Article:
Research in the School of Biosciences centres around four interlinked groupings, which focus on multi and interdisciplinary research.
Each theme represents areas of research excellence in human, animal, plant, microbial, cell and molecular biology, and these areas integrate with systems biology and structural biology.
Research students at the School are members of the Biosciences Graduate Research School, and receive training in many generic and transferable skills in addition to those that are specific to their research discipline. We give special emphasis to postgraduate student research training, including regular monitoring of progress and the provision of an induction programme and short courses in core and specialised techniques.
About the School of Biosciences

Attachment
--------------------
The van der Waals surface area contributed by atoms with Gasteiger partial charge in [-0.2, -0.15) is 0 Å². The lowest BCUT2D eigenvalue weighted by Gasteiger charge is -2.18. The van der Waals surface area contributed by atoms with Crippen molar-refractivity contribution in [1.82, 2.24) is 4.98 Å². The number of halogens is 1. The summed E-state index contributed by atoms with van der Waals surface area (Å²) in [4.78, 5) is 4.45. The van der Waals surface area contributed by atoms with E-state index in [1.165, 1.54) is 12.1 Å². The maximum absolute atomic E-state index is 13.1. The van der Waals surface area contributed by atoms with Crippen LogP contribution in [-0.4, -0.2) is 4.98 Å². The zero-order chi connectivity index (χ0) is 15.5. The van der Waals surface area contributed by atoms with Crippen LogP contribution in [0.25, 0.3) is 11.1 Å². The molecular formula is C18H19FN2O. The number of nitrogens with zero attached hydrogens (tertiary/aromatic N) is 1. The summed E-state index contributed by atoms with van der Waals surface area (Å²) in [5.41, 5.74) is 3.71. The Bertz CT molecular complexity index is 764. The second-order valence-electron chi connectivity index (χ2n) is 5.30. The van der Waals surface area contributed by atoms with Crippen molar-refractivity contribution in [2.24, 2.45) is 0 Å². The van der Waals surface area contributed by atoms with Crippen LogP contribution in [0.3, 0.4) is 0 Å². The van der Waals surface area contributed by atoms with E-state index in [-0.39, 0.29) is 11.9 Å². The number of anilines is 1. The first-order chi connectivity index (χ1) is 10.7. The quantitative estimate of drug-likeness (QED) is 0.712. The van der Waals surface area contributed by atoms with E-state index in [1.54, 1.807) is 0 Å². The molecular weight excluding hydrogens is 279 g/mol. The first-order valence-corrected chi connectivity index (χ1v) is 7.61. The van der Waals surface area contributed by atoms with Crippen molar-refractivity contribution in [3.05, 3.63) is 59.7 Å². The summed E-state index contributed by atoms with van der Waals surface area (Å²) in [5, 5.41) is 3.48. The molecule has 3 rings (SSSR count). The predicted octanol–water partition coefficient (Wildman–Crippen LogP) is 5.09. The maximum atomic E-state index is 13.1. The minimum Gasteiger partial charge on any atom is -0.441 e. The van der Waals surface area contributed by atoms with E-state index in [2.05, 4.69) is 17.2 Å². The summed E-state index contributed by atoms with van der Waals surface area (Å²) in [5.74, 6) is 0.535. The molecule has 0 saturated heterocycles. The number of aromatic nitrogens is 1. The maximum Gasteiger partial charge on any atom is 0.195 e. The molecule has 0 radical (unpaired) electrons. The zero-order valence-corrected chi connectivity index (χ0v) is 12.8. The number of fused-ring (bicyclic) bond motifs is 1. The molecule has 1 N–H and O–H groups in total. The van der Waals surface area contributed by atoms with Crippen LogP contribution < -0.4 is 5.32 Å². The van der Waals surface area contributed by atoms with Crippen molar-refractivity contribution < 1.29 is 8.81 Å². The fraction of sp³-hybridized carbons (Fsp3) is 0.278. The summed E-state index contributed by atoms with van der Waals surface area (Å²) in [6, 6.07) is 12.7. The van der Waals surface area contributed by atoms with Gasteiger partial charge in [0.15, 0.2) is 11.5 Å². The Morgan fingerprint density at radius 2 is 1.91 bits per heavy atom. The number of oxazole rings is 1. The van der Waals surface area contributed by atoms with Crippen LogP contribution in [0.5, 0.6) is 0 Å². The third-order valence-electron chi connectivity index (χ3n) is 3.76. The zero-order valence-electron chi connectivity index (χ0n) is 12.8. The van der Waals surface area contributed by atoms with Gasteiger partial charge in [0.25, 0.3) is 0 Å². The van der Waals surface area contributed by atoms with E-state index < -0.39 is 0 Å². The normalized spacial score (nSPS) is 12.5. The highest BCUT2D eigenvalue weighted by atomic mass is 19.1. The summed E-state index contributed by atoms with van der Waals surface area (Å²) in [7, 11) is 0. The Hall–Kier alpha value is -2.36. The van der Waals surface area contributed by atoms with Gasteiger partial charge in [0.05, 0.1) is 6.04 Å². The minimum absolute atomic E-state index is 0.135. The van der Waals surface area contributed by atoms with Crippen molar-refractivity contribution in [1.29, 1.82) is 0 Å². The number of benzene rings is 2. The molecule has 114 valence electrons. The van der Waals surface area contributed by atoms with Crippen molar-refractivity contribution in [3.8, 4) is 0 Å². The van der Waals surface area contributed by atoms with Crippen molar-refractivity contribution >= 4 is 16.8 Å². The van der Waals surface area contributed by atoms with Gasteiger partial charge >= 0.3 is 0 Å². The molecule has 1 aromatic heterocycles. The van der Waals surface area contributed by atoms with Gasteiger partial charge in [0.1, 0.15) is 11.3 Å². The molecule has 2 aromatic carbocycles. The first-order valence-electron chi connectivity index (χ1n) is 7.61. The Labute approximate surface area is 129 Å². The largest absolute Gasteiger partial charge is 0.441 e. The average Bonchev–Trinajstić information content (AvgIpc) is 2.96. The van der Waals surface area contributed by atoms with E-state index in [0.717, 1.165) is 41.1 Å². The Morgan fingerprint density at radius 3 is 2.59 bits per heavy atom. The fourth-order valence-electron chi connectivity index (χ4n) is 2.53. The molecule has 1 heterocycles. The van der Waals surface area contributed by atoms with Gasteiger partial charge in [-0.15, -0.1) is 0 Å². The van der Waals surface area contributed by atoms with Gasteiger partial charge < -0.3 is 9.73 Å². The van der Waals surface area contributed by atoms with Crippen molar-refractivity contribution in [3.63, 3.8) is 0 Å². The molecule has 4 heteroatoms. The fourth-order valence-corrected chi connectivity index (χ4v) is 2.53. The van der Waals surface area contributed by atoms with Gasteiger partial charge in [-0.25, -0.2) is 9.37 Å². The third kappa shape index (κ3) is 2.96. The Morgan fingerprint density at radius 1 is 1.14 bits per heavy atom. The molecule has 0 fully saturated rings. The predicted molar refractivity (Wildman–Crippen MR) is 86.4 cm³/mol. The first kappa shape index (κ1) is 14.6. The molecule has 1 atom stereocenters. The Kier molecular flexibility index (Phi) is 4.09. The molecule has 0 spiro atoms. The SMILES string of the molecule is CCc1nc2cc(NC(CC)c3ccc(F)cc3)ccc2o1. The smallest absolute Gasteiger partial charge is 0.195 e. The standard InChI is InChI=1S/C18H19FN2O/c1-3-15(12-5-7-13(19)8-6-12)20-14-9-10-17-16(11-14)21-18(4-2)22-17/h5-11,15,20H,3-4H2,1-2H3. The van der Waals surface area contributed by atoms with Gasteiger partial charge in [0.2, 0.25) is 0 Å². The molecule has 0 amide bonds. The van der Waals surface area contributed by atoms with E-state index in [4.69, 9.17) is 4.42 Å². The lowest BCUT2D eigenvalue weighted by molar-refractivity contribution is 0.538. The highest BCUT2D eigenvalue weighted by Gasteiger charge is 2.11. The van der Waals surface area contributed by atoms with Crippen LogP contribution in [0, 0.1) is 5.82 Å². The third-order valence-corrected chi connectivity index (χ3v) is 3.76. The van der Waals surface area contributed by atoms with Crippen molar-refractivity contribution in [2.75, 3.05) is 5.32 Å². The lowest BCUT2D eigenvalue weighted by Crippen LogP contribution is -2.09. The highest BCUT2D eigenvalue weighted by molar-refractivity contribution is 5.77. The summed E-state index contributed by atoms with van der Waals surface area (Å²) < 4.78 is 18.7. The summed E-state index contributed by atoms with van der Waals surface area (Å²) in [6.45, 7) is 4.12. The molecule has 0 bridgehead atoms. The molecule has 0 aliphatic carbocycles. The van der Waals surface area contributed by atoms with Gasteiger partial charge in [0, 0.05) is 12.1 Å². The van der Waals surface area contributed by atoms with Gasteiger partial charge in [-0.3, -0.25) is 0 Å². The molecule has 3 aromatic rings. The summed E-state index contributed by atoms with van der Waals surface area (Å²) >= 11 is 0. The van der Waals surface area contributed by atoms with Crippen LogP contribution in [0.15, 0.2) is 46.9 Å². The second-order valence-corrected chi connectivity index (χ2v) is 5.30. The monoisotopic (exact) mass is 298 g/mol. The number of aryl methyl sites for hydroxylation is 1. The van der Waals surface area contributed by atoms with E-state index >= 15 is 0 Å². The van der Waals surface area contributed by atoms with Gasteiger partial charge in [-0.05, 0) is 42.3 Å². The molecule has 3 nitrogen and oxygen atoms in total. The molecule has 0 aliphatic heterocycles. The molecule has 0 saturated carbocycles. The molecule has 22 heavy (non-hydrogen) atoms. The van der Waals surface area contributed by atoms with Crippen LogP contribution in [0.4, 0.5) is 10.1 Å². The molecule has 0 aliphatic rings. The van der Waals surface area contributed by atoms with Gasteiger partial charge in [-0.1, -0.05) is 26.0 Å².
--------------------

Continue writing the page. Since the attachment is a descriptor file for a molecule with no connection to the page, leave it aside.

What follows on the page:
As one of the top biosciences departments in the UK, our research covers the entire spectrum of cutting-edge biosciences. We are home to the Institute of Microbiology and Infection and part of the University’s Systems Science for Health initiative. Our research focuses on a number of important themes that run through modern biological and biochemical research: Biosystems and Environmental Change; Microbiology and Infection; Molecules, Cells, Signalling and Health; and Plant Science. Our postgraduate students join a diverse international community of staff and students. For students on research degrees, the annual Biosciences Graduate Research Symposium, organised by PhD students, is an example of an event where the whole School comes together to talk about science. We have extensive high-technology facilities in areas such as functional genomics, proteomics and metabolomics, including a world-class Advanced Mass Spectrometry Facility. Our cutting-edge facilities extend to protein structure determination and analysis, confocal microscopy, drug discovery, horticulture, structural biology and optical imaging. The £8 million Phenome Centre Birmingham is a large metabolic phenotyping facility led by internationally recognised metabolomics and clinical experts at the University of Birmingham, in collaboration with Birmingham Health Partners.